These awards above were present on behalf of the committees at the 2015 ABA Annual Meeting, held July 30- August 4, 2015 in Chicago, Illinois.

We'd like to thank the ABA Section of International Law for recognizing our committee and its dedicated members.

Additionally, we'd like to extend a special thanks to you - our fans and supporters, for promoting our committee and participating in programs, teleconference, special projects and events. We couldn't do anything without you!

Monday, April 27, 2015

Nepal Earthquake 2015: How You Can Help

Nepal on Sunday was left reeling in shock a day after a 7.8 magnitude earthquake caused widespread destruction across the Himalayan nation and claimed over 3,617 thus far. More than 6,500 people have been injured, according to the National Emergency Operation Centre. Several climbers were killed when the earthquake caused a massive avalanche around Mount Everest. More than 200 climbers have been rescued. 

The earthquake reduced whole neighborhoods to rubble and sent deadly tremors throughout the region, including in Pakistan, India, Tibet and Bangladesh. Rescuers were unable to reach remote Nepali villages near the quake's epicenter, and aid agencies warned the full extent of death and destruction was just beginning to emerge. As strong aftershocks shook Nepal for a second day, the country's hospitals were overflowing with the dead and wounded. Search teams continued to scour the wreckage for survivors, and hundreds of victims were laid to rest in traditional cremation ceremonies. Grieving relatives flooded the famed Hindu Pashupatinath Temple on the outskirts of the capital Kathmandu to take part in mass funerals.

Such a powerful quake would result in destruction anywhere, but in a nation as poverty-stricken as Nepal, its citizens are particularly vulnerable. Aid groups worldwide have mobilized to help. Click here to look at humanitarian efforts underway and links that allow you to donate online.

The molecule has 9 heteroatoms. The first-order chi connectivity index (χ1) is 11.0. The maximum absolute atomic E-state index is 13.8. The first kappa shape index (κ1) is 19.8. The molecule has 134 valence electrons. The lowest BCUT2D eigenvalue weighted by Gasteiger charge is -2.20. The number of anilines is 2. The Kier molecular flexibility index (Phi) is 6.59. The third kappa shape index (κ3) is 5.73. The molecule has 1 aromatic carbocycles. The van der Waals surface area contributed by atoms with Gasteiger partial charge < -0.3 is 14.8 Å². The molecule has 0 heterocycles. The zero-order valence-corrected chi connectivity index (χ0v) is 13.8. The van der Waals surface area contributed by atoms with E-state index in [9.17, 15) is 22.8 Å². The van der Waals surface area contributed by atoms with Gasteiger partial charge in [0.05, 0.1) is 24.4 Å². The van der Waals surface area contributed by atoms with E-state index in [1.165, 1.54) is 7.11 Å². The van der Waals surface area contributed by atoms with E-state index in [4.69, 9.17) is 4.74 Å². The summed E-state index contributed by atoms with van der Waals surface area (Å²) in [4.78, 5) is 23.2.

Thursday, April 23, 2015

ISLP Teams with Avaaz and Namati to Support Communities Confronting Large-Scale Natural Resource Development

November 4, 2013 – Areng Valley (Koh Kong). A monk during a tree-blessing ceremony in a forest nearby Pra Lay Village. Monks tie orange sashes around trees to raise awareness of the environmental destruction the construction will cause to the Areng Valley. © Thomas Cristofoletti / Ruom.

By Heather Eisenlord, ISLP 

Rising global demand for natural resources has made the protection of community lands an urgent priority. As we celebrate our shared planet this Earth Day, we think of the millions who live in countries with limited or no legal defenses to stop their lands and environment from being threatened or damaged by resource exploitation—and consider how lawyers are uniquely positioned to help. 

Around the world, communities are being displaced and denied access to their lands and natural resources on an industrial scale. Consider the villagers of Koh Kong province, Cambodia, where thousands of people have been—and continue to be—forcibly displaced from their ancestral lands to make way for large-scale industrial sugar plantations. Villagers protested, sent formal complaints, and attempted to negotiate with company and government officials, all without success. Two local NGOs contacted the International Senior Lawyers Project (ISLP), whose volunteer lawyers helped them formulate a transnational legal strategy to move their case beyond the jurisdiction of Cambodia’s corrupt and ineffective judicial system.